I found Baku to be a more expensive weekend away destination than it’s neighbour, Georgia and other neighbour Iran. That doesn’t mean things were outrageously priced (accommodation was much cheaper than Dubai and so was transportation) but food was relatively the same price as Dubai.
Ultimately, Baku is one of the most up and coming tourist destinations and is an exhilarating mix of oil-driven progress and ancient Asian cultures. The city offers a fantastic mix of old and new with futuristic skyscrapers set against the ancient architecture of local mosques and other landmarks.
Baku is the ultimate undiscovered tourist destination and there are so many things you can do there, from sampling the local food to exploring medieval palaces or going on a city stroll to admire the more contemporary architecture. Do not make the mistake of missing this must-see destination.
-Is Azerbaijan worth a trip on its own?
Oh absolutely. I would’ve loved to stay in Baku for a few more days and head to other regions like Quba and Ganja. I felt like I only scratched the surface and would love to go back.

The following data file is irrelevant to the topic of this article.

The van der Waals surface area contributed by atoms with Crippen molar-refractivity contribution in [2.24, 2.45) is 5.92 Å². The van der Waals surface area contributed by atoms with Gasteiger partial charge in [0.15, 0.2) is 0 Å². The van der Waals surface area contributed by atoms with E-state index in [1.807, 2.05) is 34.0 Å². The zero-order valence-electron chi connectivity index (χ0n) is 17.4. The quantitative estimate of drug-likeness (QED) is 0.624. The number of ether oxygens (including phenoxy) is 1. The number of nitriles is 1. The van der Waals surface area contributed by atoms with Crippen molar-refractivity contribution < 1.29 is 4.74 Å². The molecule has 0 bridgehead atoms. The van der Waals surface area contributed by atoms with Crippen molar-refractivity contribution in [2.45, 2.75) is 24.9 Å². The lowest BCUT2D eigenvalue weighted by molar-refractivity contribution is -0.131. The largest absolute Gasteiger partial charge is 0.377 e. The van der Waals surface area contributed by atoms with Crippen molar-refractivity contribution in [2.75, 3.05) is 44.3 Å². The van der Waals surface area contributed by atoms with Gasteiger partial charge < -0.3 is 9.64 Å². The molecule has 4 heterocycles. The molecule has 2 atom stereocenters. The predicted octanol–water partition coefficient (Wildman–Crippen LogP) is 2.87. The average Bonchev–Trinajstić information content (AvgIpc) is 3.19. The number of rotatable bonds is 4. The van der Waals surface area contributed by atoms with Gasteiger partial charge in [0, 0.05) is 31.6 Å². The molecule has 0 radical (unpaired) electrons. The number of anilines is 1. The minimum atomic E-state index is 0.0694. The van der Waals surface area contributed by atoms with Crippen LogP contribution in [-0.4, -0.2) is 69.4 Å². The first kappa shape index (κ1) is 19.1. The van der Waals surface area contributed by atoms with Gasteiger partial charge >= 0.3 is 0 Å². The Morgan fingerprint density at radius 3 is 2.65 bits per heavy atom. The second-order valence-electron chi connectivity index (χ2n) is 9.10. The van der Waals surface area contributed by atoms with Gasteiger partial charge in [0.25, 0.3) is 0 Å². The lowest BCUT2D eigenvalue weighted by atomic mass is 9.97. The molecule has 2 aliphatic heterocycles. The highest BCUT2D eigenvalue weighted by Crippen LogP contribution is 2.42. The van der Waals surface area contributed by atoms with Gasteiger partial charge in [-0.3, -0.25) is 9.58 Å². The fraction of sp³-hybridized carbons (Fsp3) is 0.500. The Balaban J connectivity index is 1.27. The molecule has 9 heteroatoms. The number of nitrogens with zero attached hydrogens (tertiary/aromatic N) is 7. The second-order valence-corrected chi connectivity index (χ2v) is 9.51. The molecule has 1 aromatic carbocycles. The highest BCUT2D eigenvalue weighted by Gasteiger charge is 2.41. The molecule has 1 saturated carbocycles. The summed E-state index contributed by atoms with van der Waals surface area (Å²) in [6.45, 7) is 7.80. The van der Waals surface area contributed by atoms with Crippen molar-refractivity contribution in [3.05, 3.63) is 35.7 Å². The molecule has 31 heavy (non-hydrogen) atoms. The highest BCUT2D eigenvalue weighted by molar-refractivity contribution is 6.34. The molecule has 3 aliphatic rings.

-How long should I go for?
A minimum of 3 days would be ideal if you just want to explore Baku.
-Did you apply for a visa beforehand?
I did apply for the eVisa from the official government website which can be found here. It took 12 minutes to fill out the form and I got my visa within 24 hours. The cost is 23 US dollars and MOST nationalities can obtain the eVisa painlessly including South African passport holders.
Note: UAE residents are entitled to visa on arrival which costs 26 US dollars provided you can show proof of valid residency in your passport. I just prefer to spend as little time as possible in airports and this eVisa was probably the easiest I have ever applied for.
Does everyone speak English? Did you have difficulty communicating with anyone?
Since I used public transportation for most of my trip, I didn’t really have to bargain with taxi drivers. I had no problem communicating with people at the restaurants mentioned above or at my hotel. Since Baku opened itself to tourism I do believe that they have employed bilingual people to cater to travellers. You might probably have problems further out of Baku but if I survived Tunisia with little Arabic and no French, you’ll probably be fine.
Have you ever been to Azerbaijan? What was your experience like? OR is Azerbaijan on your wish list? Let me know in the comments below!